My kids immediately recognized the stonewall as Slug Valley. The green atmosphere was a strong image throughout the whole film. Greens, stone paths and blue sky… the view from the lookout conjures images of the memorable scenes.
Stone Stage with “Safety First” sign
When the process of excavation changed from pickaxes to chainsaws, the signs of “安全第一 Safety First” were scrawled on the walls.
Shariki Michi and Toi Michi paths
Shariki Michi and Toi Michi are paths that were used to carry Boshu rocks from the stone quarry. The paths are steep slopes laid with stone to control the speed of stones. People who carried the rocks were called Shariki, and most of them were women. Each Boshu Rock piece would weigh 80 kg, and Shariki would carry three pieces at a time along Shariki Michi and Toi Michi paths.
Hells View Lookout
There are several lookouts on the way to the top. “Hells View Lookout” is the best location to experience the same scene of exploring the Laputa Castle in the film. The lookout’s name is unsuitable, but the view is almost the same while we can feel the rush of literally flying in the sky as the two main characters did in the film. The lookout is jutting out of the rock over the mountain and you can also enjoy the view of Tokyo Bay and Mount Fuji, the countryside, town and coastline below. Although we visited at the end of autumn, the leaves still had some fall colors.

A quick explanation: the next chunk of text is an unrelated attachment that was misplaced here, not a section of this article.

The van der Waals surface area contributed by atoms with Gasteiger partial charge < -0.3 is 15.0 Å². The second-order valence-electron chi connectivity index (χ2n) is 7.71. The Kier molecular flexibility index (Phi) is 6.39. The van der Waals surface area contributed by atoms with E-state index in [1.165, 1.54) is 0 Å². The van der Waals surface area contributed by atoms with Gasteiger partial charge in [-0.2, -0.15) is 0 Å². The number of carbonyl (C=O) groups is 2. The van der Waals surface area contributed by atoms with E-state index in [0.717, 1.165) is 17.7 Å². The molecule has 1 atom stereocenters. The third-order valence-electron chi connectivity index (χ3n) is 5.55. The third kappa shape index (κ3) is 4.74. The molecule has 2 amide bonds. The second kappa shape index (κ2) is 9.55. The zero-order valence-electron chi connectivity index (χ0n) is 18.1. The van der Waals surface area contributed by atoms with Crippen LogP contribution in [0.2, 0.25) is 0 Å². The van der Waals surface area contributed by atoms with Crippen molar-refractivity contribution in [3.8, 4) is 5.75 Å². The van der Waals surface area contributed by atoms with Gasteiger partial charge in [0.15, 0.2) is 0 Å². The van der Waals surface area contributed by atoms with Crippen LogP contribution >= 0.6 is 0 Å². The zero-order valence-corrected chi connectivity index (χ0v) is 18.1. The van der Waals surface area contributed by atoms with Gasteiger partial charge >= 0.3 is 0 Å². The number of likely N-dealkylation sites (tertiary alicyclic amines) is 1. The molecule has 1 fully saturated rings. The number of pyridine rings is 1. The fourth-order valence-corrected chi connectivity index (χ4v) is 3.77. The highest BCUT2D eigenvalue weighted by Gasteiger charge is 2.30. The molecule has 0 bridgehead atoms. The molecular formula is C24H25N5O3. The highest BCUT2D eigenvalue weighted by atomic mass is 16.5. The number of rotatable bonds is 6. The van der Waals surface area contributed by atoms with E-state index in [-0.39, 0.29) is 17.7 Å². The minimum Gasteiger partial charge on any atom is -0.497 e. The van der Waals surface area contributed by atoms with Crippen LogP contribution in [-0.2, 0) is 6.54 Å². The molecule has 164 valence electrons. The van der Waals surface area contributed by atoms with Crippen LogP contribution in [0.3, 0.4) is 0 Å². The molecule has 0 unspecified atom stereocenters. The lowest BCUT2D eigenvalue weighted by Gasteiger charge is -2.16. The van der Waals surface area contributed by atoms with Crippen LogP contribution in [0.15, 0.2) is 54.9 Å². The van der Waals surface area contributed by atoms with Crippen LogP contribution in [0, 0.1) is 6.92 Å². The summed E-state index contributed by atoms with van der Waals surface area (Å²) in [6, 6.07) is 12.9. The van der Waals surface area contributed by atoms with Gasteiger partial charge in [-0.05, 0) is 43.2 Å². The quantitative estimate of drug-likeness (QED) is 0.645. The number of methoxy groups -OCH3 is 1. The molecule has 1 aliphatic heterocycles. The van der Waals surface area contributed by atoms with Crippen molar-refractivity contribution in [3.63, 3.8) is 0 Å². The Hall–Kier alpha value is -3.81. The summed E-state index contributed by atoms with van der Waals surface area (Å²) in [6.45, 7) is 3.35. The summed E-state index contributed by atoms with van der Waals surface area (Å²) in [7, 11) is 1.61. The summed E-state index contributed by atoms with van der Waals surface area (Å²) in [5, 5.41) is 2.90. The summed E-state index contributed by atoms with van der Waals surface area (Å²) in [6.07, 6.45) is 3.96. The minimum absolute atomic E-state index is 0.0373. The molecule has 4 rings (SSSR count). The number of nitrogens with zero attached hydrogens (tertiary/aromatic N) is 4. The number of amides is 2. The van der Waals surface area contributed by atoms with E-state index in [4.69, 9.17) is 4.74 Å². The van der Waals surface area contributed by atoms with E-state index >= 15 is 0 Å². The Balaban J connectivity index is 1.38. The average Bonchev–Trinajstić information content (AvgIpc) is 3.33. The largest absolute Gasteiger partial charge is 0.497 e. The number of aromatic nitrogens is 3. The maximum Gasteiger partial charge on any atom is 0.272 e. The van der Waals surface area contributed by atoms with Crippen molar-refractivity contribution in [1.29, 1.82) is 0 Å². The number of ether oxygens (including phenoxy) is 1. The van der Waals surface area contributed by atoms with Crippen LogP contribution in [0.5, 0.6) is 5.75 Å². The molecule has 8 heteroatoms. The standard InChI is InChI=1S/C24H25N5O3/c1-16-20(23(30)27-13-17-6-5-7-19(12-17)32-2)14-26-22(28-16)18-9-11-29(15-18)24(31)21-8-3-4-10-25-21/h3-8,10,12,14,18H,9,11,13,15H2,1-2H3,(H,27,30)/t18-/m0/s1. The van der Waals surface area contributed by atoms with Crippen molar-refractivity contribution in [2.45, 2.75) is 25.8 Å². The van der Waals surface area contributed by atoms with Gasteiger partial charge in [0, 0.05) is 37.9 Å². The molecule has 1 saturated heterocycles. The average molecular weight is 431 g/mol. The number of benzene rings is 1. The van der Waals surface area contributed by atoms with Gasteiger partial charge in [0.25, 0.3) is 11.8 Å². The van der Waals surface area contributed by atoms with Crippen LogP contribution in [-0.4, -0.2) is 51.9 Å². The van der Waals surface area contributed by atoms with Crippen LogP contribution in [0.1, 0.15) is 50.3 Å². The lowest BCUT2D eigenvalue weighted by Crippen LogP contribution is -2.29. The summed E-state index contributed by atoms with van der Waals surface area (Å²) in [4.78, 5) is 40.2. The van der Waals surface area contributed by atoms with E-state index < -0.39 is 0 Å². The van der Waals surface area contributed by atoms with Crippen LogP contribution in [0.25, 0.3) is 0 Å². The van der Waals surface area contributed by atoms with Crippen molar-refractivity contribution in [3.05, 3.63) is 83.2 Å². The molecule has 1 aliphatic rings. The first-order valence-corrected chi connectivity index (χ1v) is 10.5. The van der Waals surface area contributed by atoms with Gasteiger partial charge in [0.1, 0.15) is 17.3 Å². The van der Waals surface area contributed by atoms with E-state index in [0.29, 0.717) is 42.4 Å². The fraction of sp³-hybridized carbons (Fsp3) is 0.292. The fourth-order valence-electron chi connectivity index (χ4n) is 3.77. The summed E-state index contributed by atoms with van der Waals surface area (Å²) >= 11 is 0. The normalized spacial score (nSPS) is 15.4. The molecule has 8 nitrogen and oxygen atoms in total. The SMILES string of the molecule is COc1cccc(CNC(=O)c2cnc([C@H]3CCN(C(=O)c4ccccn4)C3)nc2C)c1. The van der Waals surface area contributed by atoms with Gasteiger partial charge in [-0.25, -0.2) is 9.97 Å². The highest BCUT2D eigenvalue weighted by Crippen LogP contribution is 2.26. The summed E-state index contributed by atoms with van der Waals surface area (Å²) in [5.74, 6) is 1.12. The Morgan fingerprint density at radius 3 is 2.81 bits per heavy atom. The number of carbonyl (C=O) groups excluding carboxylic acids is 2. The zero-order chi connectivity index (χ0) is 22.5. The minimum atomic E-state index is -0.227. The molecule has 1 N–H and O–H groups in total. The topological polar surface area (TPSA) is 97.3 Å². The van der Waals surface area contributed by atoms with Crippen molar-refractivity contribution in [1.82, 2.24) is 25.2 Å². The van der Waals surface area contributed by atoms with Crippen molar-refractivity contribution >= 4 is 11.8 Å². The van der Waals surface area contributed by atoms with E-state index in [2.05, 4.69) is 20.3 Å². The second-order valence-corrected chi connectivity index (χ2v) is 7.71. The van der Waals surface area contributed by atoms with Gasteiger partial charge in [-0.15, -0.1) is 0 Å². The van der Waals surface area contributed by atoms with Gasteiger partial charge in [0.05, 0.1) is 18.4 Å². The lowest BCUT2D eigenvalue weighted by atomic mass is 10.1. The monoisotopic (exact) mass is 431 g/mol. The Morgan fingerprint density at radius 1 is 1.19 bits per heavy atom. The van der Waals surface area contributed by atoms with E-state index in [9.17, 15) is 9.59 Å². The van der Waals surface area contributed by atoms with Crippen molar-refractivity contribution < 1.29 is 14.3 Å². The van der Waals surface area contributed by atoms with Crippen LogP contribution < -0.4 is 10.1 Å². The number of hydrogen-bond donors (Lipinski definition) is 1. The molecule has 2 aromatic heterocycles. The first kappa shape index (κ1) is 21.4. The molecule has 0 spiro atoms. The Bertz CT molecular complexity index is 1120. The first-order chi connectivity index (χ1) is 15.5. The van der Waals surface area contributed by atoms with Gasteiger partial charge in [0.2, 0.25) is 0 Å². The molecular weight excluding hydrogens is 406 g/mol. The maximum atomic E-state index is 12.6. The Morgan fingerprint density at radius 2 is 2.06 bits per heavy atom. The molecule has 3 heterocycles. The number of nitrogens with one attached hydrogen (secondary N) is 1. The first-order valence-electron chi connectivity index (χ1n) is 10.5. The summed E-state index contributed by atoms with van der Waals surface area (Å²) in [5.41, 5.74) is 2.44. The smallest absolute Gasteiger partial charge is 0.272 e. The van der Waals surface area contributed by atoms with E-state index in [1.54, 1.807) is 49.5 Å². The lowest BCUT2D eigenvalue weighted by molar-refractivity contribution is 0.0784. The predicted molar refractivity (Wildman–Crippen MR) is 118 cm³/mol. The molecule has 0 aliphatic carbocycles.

Nihon-ji Buddha Stone Statues
One of the main highlights is visiting Nihon-ji Buddha stone statues in Mount Nokogiri. The Nihon-ji Buddha first emerged in 1783 and later had some restoration work done in the 1960’s. It costs 650 yen to enter Nihon-ji Temple but the temple is a must see for those who also love hiking. Yanaya fishing harbour is located at the foot of Mount Nokogiri. Crews of the fishing boats, family and friends pray to the statues for safe sailing.
Hyaku-shaku Kannon was carved into the rock. This approximately 30-meter depiction of the Goddess of Mercy is unexpectedly impressive. The term of “shaku” is an old measurement of length in Japan and one-shaku is approximately 30 cm. Hyaku-shaku means 100 shaku (30 meters). This huge carving of the Kannon has a merciful smile and people feel comfortable here.
Where to eat
The number of restaurants and cafes are limited, but there is a small store with lunch boxes and a meat shop offering fried chicken and baked pork as snacks. Or you can stop by at a convenience stores before visiting Mount Nokogiri. There are no food stalls or souvenir shops on Mountain Nokogiri, so make sure you bring some snacks and a drink!
How to get there
Take a bus from Tokyo Station or Shinjuku Basuta to bus stop Kimitsu Station Minamiguchi. Walk one minute to Kimitsu Station and get on the Uchibo Line for Tateyama to JR Hama-Kanaya Station. Then walk 12 minutes to Nokogiriyama Ropeway which will take you straight to the top. We hiked up the mountain and it took about one hour. The path is entirely stone or pavement, not counting the numerous steps, so it was quite easy.